National Biodiversity Week was last week, and it is worth mentioning how important all plants and animals are to our environment. Biodiversity is a term used to describe the enormous variety of life on Earth. It can be used more specifically to refer to all of the species in one region or ecosystem. Biodiversity refers to every living thing, including plants, bacteria, animals, and humans. When we work in our gardens, it is important to bear this in mind, perhaps by keeping some areas open to wild flowers (sometimes called weeds!) and watching out for our bees and insects, particularly those we need for pollination like the one pictured on one of my Courgette flowers!
One way to be eco in your garden, is to collect rainwater for watering your garden. It is very healthy for bedding plants in potted containers, window boxes, hanging baskets or any other plants in your garden. Plants need regular watering now that we’re approaching the summer, and rainwater is the best water to use on any of your plants.
Water Butts are the best way of gathering rainwater to use when watering plants. Simply dunk your watering can into the water butt to fill it or if it has a tap, use this to fill your watering can. Gathering rainwater for your garden is far better than using tap water as tap water contains many chemicals, fluorides and salts which can be harmful to the plants. If you don’t have a water butt available to you, a barrel or even an old bathtub can be just as effective!
This popular herb grows in Europe, especially the Mediterranean, and like Rosemary is a member of the mint family. Very aromatic, it has small, grey-green leaves, and a sweetly earthy flavour. There are many different varieties, but the most readily available in the UK and Ireland are the common or ‘garden’ thyme, and lemon thyme, which has slightly larger leaves and a flavour that is overlaid with a lemony tang. Both types work well with Mediterranean vegetables, eggs, pork, lamb, fish and game. It’s quite hardy, so can withstand long cooking times. For this reason it goes really well with something like Roasted Vegetables.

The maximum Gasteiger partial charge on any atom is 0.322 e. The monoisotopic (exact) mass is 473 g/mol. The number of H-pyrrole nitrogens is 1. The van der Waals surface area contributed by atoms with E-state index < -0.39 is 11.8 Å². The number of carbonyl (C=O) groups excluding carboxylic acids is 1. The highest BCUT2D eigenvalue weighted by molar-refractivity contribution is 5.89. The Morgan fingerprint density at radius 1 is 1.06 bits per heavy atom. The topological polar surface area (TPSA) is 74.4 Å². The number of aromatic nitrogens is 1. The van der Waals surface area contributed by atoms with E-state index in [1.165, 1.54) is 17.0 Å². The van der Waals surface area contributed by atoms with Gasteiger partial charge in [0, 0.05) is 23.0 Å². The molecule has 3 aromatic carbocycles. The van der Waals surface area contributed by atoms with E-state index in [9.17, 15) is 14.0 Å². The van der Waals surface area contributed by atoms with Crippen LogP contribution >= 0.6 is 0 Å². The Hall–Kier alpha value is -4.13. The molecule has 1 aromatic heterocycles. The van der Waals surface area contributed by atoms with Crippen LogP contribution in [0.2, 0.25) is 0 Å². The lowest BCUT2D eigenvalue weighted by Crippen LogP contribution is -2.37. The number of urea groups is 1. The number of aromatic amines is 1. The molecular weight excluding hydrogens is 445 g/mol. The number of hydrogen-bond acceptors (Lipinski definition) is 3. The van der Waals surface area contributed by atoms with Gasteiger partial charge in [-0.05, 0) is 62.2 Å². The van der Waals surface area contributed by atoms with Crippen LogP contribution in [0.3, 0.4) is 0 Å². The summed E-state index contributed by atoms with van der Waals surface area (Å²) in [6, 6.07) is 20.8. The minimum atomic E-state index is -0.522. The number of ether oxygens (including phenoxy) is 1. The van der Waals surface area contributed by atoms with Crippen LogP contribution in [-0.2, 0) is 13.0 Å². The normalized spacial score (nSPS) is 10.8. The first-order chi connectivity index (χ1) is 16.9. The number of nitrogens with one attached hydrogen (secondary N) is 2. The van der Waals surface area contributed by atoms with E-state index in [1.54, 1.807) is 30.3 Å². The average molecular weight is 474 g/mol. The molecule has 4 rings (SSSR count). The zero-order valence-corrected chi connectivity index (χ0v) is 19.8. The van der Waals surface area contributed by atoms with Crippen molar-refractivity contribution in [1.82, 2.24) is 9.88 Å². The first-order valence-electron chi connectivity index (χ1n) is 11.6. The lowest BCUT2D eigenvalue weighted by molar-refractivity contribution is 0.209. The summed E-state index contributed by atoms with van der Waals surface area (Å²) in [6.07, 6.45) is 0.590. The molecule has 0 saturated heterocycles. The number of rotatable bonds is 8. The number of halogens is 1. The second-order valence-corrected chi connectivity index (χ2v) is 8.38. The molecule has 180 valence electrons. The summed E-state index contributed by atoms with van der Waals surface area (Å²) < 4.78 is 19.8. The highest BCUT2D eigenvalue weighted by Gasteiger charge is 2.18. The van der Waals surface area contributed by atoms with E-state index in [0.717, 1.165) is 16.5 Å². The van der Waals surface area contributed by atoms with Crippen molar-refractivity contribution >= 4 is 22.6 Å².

Thyme thrives in full sun and loves heat. If you are growing in a pot indoors, plant near a sunny window. Soil needs to drain well so it doesn’t get “wet feet.” In the garden, plant with other drought-tolerant perennials.
The flowers, leaves, and oil of Thyme are also used as medicine. Thyme is sometimes used in combination with other herbs. In Herbal Medicine, Thyme is used for swelling (inflammation) of the main airways in the lung (bronchitis), cough, patchy hair loss (alopecia areata), stomach problems, and many other conditions (use in consultation with your doctor).
Planting my GIY seeds
As I mentioned last time, I received my Grow it Forward pack from GIY and this week I planted many of the seeds into my seed trays, and these are now in the greenhouse. I will be keeping an eye on them and planting them out once they are hardy. Others I will plant directly into prepared seedbeds. That is of course once I can get back out into my garden when the rain and wind stops!
I hope you are all enjoying your gardening at this stage and very soon you will start to reap the rewards. Already I am harvesting some Iceberg lettuce and salad leaves to have as an accompaniment to my dinners in the evening. Looking forward to adding my own tomatoes, beetroot and onions to the mix. They are growing really well in my greenhouse and raised beds.
If you are looking to add some fantastic summer furniture and a new look to your garden don’t forget to enter our raffle. Where you can win an amazing Garden Egg Chair